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The “Military Crimes” of Charles Lee
Hardly had the dust settled at Monmouth when a major general was court-martialled for misbehavior in action. And something else was at stake: George Washington’s prestige
April 1968 | Volume 19, Issue 3
Thereafter, as Lee saw it, it was simply a question of where to make a stand. Thanks to Wikoff, he had found the right place behind the great ravine and had, he asserted, practically disposed for battle all the troops under his command when Washington rode up. He swore it had never been his intention to make “a general retreat.” He had simply fallen back to the best position he could find.
“So far at this time from conceiving ourselves as beaten or disgrac’d … I really thought,” Lee said, “taking into consideration all circumstances, the various contradictory and false intelligence, disobedience or mistakes in some officers, precipitancy in others, ignorance of the ground, want of cavalry —that it was the flower of the British army we had to deal with … I really thought the troops entitled to the highest honor; and that I myself, instead of thundering charges brought against me, had merited some degree of applause from the General and the Public.” It was not so much Washington’s censorious words that insulted him, Lee explained, but “the manner in which he expressed them [which] was much stronger and more severe than the expressions themselves.”
Examining various aspects of the prosecution’s evidence, Lee struck hard at Wayne. “I do not mean to deprecate the value of General Wayne (I believe him to be a most thoroughly brave man) but I cannot help observing, that from the moment he took command of the advanced corps he seem’d to think the whole executive duties of the day transferr’d to him, and that he had nothing to do but make demands for any number of troops he thought proper to dispose of.” As for the court’s tendency to stress the numbers of the enemy, Lee protested that “as every General makes it his business to conceal his forces [as] much as possible, the visible part of the opponent army is often the least.” He said he had originally estimated that the British numbered 2,000 but that it had soon become apparent that “their whole army, or at least their whole flying army” was in the field.
Lee now returned to the point that seemed to annoy him more than anything else—Hamilton’s assertion that Lee had been a victim of “hurry of spirits.” He reiterated what his aide had already suggested, that it was Hamilton who had been “much flustered and in a sort of frenzy of valour.” How was it, Lee asked, that only Hamilton and Laurens had seen agitation when “every other gentleman who had an opportunity of observing me that day” had seen the contrary?
Finally, Lee attempted to dispose of the third charge, disrespect. He asked every member of the court “to substitute himself for a moment in my place, and then to ask his own breast, if instead of the congratulation and applause he had expected, he had been received with slight and reproach, he does not think it possible to write a letter in such or stronger terms than mine, without being actuated by an unruly and contumacious spirit?” Lee avowed his love and respect for “His Excellency.” But when Washington’s reply brought “thundering charges … against me, comprehending the blackest military crimes of the whole black catalogue, I was more than confounded, I was thrown into a stupor.…”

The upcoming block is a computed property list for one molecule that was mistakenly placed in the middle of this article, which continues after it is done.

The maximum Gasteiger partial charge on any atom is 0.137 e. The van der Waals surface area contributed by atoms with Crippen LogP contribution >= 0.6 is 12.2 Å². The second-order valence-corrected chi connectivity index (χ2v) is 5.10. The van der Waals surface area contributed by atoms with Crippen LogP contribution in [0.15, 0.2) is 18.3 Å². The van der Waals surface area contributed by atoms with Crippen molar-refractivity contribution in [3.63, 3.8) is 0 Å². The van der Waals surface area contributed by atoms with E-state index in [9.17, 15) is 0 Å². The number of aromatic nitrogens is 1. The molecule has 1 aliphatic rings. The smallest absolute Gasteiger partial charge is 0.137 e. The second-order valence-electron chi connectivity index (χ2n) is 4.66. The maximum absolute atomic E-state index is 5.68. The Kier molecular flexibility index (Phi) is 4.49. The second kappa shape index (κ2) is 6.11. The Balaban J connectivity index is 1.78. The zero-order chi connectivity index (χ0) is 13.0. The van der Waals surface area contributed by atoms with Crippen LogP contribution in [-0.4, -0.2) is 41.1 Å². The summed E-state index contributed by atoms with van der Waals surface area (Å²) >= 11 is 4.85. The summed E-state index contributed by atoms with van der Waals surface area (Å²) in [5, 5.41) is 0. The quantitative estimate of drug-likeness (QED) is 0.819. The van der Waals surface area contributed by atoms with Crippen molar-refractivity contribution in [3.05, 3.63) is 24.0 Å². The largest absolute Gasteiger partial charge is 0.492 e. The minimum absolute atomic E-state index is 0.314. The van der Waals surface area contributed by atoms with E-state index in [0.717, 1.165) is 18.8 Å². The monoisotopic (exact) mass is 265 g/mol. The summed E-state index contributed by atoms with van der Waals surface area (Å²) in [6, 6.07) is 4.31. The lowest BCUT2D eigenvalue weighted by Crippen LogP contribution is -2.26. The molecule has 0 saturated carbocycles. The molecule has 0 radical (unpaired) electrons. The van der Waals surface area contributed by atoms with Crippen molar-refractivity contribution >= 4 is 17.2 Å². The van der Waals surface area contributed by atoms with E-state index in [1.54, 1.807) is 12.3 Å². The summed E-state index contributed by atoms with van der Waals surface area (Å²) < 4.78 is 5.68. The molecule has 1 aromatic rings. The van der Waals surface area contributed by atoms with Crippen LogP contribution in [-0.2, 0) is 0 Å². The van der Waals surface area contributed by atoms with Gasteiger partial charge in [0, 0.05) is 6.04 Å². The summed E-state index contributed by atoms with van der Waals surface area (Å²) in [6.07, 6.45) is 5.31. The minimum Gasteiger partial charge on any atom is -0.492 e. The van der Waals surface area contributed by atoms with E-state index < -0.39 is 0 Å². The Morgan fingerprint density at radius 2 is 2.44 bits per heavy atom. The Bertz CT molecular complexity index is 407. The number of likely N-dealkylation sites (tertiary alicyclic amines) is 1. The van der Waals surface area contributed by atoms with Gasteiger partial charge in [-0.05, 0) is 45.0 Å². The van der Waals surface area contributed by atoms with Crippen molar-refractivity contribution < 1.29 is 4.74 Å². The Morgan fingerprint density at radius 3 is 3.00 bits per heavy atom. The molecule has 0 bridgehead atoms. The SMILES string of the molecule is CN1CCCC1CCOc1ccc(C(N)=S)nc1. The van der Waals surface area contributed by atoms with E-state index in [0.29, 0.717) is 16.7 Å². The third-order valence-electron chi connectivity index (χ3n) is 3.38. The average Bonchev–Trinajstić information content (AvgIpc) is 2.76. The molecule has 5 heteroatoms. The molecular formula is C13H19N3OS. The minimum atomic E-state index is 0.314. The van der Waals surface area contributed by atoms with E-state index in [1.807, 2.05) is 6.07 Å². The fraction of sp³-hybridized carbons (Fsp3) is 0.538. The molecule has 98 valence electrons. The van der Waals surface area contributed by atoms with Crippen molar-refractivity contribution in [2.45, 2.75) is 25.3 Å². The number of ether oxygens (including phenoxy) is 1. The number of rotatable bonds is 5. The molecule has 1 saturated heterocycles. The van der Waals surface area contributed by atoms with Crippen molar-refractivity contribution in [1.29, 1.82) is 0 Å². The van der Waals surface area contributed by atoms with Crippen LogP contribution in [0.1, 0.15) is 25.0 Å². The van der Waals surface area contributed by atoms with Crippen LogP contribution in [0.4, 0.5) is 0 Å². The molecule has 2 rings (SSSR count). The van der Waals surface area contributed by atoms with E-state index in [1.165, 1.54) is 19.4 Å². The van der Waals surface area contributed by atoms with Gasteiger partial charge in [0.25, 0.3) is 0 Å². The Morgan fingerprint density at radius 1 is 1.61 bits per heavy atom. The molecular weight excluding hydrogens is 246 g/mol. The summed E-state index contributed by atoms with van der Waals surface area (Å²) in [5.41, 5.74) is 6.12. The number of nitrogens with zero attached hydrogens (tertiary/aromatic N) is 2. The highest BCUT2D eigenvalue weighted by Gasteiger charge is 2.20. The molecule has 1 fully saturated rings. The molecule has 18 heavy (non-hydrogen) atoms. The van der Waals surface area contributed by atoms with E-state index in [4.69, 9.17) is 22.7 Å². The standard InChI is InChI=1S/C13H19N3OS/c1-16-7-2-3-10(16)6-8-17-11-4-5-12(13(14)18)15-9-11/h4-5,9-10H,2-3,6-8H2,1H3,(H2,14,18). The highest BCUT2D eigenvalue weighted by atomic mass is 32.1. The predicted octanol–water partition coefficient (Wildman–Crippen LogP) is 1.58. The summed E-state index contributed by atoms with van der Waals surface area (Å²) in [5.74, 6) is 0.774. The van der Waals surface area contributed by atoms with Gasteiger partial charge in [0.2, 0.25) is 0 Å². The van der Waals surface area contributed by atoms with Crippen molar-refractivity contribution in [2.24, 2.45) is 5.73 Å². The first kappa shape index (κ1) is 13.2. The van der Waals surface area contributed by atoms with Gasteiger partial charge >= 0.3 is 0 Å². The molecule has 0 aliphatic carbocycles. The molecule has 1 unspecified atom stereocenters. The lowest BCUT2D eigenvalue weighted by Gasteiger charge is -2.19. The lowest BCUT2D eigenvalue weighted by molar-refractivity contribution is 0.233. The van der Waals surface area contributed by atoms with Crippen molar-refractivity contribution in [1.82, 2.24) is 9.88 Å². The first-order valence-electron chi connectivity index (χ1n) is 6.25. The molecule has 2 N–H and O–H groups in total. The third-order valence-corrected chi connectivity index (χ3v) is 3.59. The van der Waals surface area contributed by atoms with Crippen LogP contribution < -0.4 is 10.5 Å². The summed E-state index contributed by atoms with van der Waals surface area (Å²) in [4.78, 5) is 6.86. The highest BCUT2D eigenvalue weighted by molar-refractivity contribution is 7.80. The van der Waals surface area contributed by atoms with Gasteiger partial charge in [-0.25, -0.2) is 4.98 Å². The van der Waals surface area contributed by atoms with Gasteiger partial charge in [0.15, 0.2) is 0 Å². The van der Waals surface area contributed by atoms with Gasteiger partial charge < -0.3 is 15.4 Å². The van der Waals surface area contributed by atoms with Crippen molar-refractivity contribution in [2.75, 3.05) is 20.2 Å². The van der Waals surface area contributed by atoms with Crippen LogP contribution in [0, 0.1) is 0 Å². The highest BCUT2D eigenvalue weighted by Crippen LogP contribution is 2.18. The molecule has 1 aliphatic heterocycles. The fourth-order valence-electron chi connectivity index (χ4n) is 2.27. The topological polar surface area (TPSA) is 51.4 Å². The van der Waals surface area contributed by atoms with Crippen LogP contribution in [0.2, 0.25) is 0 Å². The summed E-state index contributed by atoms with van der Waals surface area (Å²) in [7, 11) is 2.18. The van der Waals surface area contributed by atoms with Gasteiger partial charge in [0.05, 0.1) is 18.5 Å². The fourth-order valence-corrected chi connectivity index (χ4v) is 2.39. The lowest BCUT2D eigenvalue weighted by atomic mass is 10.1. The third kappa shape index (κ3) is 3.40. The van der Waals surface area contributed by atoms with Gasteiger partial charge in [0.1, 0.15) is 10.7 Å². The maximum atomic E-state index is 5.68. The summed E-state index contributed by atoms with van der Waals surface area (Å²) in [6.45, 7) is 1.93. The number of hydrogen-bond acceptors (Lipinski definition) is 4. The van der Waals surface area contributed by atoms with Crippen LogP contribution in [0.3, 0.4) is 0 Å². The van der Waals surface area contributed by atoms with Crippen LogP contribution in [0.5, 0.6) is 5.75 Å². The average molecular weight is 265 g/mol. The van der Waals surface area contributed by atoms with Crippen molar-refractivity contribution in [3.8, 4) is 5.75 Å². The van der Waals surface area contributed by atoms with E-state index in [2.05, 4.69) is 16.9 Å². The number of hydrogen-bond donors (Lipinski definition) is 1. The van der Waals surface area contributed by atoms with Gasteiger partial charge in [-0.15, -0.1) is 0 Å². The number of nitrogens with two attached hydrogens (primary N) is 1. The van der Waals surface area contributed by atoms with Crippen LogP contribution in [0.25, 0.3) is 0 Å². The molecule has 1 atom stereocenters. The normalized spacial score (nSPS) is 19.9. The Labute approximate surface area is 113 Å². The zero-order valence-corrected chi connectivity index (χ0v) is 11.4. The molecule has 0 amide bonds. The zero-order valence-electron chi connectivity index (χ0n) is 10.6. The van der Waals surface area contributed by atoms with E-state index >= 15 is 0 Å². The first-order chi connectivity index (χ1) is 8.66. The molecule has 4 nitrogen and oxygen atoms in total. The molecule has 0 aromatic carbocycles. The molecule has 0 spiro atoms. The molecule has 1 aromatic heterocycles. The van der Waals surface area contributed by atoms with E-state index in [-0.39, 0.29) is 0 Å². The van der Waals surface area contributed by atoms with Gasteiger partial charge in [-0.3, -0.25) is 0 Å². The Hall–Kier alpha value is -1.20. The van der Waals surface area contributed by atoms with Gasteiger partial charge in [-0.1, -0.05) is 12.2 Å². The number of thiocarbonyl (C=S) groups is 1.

The black-and-white pattern of the testimony made it clear to the members of the board that they were being forced to choose between Lee and Washington. The specter of “faction,” which had scarcely been exorcised by the defeat of the Conway Cabal, was again haunting the army. They debated for three days, considering “the defendant’s will and intent as well as his acts” according to military law. On August 12, the board sonorously announced its verdict. Lee was guilty on all counts, but the word “shameful” was deleted from the second charge, which was altered to read, “Guilty of … making an unnecessary, and in some few instances a disorderly retreat.” The penalty more than anything else revealed the court’s sense of embarrassment over the whole affair. Lee was suspended from the army for one year. This was practically an admission of the political nature of the verdict. If the court had really taken seriously its verdict of guilty on the first two charges, the appropriate penalty would have been death before a firing squad.
Is it possible, in the light of history, to reach a more objective verdict? As in most attempts to court-martial an officer for conduct on the field in the midst of a war, there were crucial missing witnesses—the men who had fought on the other side, particularly the enemy Commander in Chief. Except for an official summary report, no British statements on Monmouth appeared for almost 150 years. Then, in 1925, certain papers of Sir Henry Clinton became available, including a careful analysis of that battle.
Clinton completely substantiates Lee’s claim that the “whole flying army” was in the field. Hearing “from Lord Cornwallis … that the enemy began to appear in force … I caused the whole rear guard to face about and return back,” Clinton wrote. Quickly divining Lee’s flanking scheme, Clinton “came immediately to the resolution of pressing the enemy’s advance guard so hard as to oblige the officer commanding it to call back his detachments from my flanks to its assistance.” This soon worked, and then, seeing Lee with his back to the great ravine, Clinton decided to risk a general engagement and threw in everything he had, hoping to crush the American detachment before Washington came up. Even if the main army arrived, Clinton reasoned, “Had Washington been blockhead enough to sustain Lee, I should have catched him between two defiles.”